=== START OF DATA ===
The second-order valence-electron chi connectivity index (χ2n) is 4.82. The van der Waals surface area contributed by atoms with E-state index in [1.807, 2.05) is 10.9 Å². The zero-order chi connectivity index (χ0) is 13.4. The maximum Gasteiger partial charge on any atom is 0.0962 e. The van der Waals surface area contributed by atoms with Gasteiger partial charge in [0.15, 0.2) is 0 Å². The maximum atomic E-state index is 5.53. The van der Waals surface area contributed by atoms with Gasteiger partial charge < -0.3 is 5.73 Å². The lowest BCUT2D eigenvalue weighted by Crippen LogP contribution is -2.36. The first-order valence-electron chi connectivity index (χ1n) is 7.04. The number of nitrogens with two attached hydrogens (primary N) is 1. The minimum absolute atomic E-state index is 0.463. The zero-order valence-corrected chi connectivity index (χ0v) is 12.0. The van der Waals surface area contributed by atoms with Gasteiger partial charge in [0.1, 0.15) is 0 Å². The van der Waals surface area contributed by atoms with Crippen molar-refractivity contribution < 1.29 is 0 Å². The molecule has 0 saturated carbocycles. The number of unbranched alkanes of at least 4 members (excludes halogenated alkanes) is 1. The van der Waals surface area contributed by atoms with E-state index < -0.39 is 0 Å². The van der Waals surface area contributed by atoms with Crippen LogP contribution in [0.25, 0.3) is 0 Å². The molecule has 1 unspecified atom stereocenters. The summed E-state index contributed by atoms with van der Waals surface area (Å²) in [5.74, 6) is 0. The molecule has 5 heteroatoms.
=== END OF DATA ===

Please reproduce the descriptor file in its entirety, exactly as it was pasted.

The second-order valence-electron chi connectivity index (χ2n) is 4.82. The van der Waals surface area contributed by atoms with E-state index in [1.807, 2.05) is 10.9 Å². The zero-order chi connectivity index (χ0) is 13.4. The maximum Gasteiger partial charge on any atom is 0.0962 e. The van der Waals surface area contributed by atoms with Gasteiger partial charge in [0.15, 0.2) is 0 Å². The maximum atomic E-state index is 5.53. The van der Waals surface area contributed by atoms with Gasteiger partial charge < -0.3 is 5.73 Å². The lowest BCUT2D eigenvalue weighted by Crippen LogP contribution is -2.36. The first-order valence-electron chi connectivity index (χ1n) is 7.04. The number of nitrogens with two attached hydrogens (primary N) is 1. The minimum absolute atomic E-state index is 0.463. The zero-order valence-corrected chi connectivity index (χ0v) is 12.0. The van der Waals surface area contributed by atoms with Gasteiger partial charge in [0.1, 0.15) is 0 Å². The van der Waals surface area contributed by atoms with Crippen molar-refractivity contribution < 1.29 is 0 Å². The molecule has 0 saturated carbocycles. The number of unbranched alkanes of at least 4 members (excludes halogenated alkanes) is 1. The van der Waals surface area contributed by atoms with E-state index < -0.39 is 0 Å². The van der Waals surface area contributed by atoms with Crippen LogP contribution in [0.25, 0.3) is 0 Å². The molecule has 1 unspecified atom stereocenters. The summed E-state index contributed by atoms with van der Waals surface area (Å²) in [5.74, 6) is 0. The molecule has 5 heteroatoms.